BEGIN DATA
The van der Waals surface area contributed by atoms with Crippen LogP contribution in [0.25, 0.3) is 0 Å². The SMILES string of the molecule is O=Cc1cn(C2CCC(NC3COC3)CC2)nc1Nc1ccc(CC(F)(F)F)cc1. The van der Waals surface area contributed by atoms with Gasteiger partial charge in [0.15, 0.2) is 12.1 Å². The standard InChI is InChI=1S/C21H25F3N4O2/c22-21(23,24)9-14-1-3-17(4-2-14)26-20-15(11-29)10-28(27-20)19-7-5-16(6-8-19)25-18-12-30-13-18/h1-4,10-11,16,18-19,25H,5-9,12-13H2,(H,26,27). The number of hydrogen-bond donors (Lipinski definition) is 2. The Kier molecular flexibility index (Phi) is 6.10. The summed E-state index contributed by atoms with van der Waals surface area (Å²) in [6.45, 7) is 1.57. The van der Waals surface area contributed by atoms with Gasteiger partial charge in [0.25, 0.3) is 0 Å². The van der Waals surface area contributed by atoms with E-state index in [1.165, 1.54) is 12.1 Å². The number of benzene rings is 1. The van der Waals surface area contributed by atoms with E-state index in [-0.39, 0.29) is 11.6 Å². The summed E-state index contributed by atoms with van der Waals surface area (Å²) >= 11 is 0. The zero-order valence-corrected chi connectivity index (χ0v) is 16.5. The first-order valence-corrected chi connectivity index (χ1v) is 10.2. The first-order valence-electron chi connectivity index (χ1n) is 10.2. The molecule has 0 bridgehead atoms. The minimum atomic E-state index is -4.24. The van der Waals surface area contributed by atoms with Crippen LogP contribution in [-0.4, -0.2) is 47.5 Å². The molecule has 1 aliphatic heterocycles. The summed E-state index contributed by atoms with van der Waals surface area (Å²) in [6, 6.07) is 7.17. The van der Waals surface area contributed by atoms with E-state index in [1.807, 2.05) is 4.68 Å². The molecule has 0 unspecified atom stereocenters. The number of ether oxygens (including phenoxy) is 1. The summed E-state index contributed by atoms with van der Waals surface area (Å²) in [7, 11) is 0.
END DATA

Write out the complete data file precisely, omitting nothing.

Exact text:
The van der Waals surface area contributed by atoms with Crippen LogP contribution in [0.25, 0.3) is 0 Å². The SMILES string of the molecule is O=Cc1cn(C2CCC(NC3COC3)CC2)nc1Nc1ccc(CC(F)(F)F)cc1. The van der Waals surface area contributed by atoms with Gasteiger partial charge in [0.15, 0.2) is 12.1 Å². The standard InChI is InChI=1S/C21H25F3N4O2/c22-21(23,24)9-14-1-3-17(4-2-14)26-20-15(11-29)10-28(27-20)19-7-5-16(6-8-19)25-18-12-30-13-18/h1-4,10-11,16,18-19,25H,5-9,12-13H2,(H,26,27). The number of hydrogen-bond donors (Lipinski definition) is 2. The Kier molecular flexibility index (Phi) is 6.10. The summed E-state index contributed by atoms with van der Waals surface area (Å²) in [6.45, 7) is 1.57. The van der Waals surface area contributed by atoms with Gasteiger partial charge in [0.25, 0.3) is 0 Å². The van der Waals surface area contributed by atoms with E-state index in [1.165, 1.54) is 12.1 Å². The number of benzene rings is 1. The van der Waals surface area contributed by atoms with E-state index in [-0.39, 0.29) is 11.6 Å². The summed E-state index contributed by atoms with van der Waals surface area (Å²) >= 11 is 0. The zero-order valence-corrected chi connectivity index (χ0v) is 16.5. The first-order valence-corrected chi connectivity index (χ1v) is 10.2. The first-order valence-electron chi connectivity index (χ1n) is 10.2. The molecule has 0 bridgehead atoms. The minimum atomic E-state index is -4.24. The van der Waals surface area contributed by atoms with Crippen LogP contribution in [-0.4, -0.2) is 47.5 Å². The molecule has 1 aliphatic heterocycles. The summed E-state index contributed by atoms with van der Waals surface area (Å²) in [6, 6.07) is 7.17. The van der Waals surface area contributed by atoms with E-state index in [1.807, 2.05) is 4.68 Å². The molecule has 0 unspecified atom stereocenters. The number of ether oxygens (including phenoxy) is 1. The summed E-state index contributed by atoms with van der Waals surface area (Å²) in [7, 11) is 0.